10 Findings: remedial needs of estate 3 categories Generic Institutional Infrastructure Well-found laboratory (or equiv) Advanced (capacity-building) Generic Institutional is largest element: across 12 institutions investment required is average 30% of asset value of buildings – range 5% to 45% This is £8bn across sector - £4.6bn for teaching Plus backlog on classroom equipment (£0.5bn) Plus ICT and WP investment for teaching

11 Findings – future needs On-going maintenance – current spend of 1.3% or 1.8% of asset value is probably ok if no backlogs for renewal and replacement institutions need to plan to spend 4-5% of asset value on an annual basis. Evidence for this: HEFCE study – 60 year lifetime with two major refurbishments and some modest continuing spend Sector is actually spending about 2.5-3%

12 What could change space needs radically? 1.The end of the traditional campus (no sign) 2.Dramatic growth in student numbers in HEIs (no funding) 3.Major change in number or style of institutions (slow) 4.Substantial changes in space utilisation (if only!) 5.Significant changes in pedagogy and teaching styles (slow) 6.Big shifts in the learning blend (I.e. mix of modes – lecture, labs, electronic, simulations, work-based etc) - happening 7.Developments in ICT and related technology - happening We had to conclude that NONE of these was likely to be a significant driver of change in the 5-10 year horizon

13 What can we assume about change? Much of the growth will be in FECs or off-campus Needs for traditional learning space will rise more slowly and be off-set by improved utilisation Institutions will need to be more flexible in their use of infrastructure and to value and manage it more carefully than they have in the past The pace of change will be driven by what academic staff can manage, not by what technology can deliver But e-Learning is on the up –Recent governement policy (research consortia, mergers) –Cost pressures (hardening attitudes to use of estate) –Widening participation and new mixed modes of teaching

14 Why do we have these serious investment backlogs? Capital schemes have rewarded growth (e.g. JIF, SRIF, Poor Estates, Follett etc) Multiplicity of bidding schemes and directed initiatives have not encouraged strategic planning Research funding below full cost Decline in T unit of resource The 1960s and 70s bulge of buildings Lack of long-term asset management strategy Generally low priority and status of commercial business management skills High priority given to immediate needs over infrastructure But culture varies greatly between institutions (many new universities have been forced to be more radical and managerial – and some claim no estates problems)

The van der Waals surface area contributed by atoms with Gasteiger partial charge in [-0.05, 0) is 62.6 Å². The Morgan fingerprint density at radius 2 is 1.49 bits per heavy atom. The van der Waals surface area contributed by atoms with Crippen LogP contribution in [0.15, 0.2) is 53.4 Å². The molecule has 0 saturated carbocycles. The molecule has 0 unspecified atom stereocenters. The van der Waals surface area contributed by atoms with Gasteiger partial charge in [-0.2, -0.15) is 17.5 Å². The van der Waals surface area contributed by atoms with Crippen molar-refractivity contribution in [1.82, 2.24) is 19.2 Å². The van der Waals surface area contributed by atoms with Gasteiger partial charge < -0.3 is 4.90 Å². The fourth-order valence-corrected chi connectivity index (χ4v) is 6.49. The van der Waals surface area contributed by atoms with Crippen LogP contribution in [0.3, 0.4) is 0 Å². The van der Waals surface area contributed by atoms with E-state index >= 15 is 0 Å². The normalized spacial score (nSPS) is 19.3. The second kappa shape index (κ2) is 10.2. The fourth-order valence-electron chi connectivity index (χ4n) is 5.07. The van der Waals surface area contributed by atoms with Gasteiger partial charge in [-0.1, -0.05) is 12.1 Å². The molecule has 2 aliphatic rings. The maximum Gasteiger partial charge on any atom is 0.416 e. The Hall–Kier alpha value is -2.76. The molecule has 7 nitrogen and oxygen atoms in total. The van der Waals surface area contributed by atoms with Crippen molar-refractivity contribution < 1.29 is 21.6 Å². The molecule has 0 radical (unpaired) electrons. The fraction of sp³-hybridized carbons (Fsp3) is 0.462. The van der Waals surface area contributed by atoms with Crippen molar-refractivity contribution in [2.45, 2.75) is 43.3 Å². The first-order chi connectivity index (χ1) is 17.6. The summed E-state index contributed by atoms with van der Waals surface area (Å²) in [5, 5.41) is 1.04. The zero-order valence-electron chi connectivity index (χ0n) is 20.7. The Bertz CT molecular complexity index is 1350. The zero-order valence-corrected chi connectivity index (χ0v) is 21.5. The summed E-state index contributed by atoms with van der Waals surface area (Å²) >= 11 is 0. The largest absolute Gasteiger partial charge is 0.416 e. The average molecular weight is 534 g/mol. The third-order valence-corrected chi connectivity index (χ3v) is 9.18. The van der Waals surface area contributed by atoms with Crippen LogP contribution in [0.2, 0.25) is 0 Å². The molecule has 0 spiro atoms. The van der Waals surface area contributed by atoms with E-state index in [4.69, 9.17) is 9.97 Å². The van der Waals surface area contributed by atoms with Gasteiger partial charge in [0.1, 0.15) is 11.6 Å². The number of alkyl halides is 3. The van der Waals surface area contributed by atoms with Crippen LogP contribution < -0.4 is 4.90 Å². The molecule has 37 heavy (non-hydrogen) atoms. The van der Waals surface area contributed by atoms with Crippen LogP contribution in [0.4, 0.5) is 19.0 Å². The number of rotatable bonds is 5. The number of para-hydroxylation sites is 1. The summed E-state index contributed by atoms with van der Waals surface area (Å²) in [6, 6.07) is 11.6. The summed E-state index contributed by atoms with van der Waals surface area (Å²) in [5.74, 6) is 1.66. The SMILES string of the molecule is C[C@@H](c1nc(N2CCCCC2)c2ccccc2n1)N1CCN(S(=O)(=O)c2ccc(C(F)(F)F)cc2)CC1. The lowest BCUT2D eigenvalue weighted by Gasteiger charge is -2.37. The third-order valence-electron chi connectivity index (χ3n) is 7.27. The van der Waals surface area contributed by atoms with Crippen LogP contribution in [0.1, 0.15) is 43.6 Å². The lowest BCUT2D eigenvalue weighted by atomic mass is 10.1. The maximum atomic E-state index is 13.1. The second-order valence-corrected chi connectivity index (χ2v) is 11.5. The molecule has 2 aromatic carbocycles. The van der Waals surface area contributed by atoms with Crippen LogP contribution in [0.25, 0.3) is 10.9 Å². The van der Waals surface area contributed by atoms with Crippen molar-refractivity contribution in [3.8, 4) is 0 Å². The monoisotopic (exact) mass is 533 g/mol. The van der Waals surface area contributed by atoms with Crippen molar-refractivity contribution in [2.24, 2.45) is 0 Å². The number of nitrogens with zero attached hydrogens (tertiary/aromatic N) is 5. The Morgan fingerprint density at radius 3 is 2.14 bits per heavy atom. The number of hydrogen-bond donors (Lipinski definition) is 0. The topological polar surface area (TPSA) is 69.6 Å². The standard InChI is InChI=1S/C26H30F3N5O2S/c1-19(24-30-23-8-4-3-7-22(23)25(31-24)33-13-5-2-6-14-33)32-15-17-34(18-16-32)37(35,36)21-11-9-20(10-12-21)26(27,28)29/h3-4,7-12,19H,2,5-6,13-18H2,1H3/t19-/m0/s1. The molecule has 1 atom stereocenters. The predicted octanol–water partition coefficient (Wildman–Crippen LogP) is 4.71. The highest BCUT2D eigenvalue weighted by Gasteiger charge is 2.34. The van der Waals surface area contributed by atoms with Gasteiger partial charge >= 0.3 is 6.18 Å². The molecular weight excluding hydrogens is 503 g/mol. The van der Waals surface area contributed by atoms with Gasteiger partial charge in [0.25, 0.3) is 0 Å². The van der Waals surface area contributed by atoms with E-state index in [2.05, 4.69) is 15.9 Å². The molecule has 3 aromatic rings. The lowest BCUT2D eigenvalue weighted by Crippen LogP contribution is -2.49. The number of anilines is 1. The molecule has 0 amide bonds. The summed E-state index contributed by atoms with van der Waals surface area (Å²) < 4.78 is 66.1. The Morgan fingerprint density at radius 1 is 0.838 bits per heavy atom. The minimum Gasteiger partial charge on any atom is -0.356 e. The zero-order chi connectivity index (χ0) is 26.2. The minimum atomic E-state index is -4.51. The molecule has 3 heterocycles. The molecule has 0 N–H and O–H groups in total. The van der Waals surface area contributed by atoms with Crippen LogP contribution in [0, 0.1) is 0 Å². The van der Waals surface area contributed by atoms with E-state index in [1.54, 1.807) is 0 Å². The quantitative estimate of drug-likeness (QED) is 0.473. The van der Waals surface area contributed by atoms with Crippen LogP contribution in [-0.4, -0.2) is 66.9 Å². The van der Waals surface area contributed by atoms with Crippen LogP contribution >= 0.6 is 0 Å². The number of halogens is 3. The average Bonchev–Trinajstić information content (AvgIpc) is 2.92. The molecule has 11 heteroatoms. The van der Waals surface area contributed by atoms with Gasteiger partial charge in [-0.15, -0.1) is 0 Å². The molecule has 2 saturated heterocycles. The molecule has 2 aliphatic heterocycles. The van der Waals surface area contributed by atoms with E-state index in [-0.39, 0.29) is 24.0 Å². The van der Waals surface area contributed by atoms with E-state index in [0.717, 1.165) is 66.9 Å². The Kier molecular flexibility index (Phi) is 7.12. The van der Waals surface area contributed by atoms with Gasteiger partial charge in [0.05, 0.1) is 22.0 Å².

15 A few myths: (non-solutions) Its much better in the USA (not really) Private capital (limited applicability) Borrowing (risky) Fund-raising (needs time and big investment) More efficient utilisation (some scope) Collaboration (some scope) Past capital schemes should have sorted this (even JIF/SRIF - £2bn only affected 5% of infrastructure) Its all due to poor funding (some institutions have done much better than others – note the 5% examples)

16 Recommendations 1.Policy initiative on institutional responsibility for whole-life asset management (backed by a funding councils initiative to produce institutional strategies) 2.Government remedial investment programme (like SRIF for teaching and arts as well as science research, triggered by institutional strategies for long-term sustainability of assets related to academic strategies )

17 The future HE needs to develop: A business model for T&L Integrated academic and financial/estates strategies The new Academy for T&L in Higher Education The new Leadership Foundation A highly-professional approach to commercial property and asset management Full economic cost recovery on research and other projects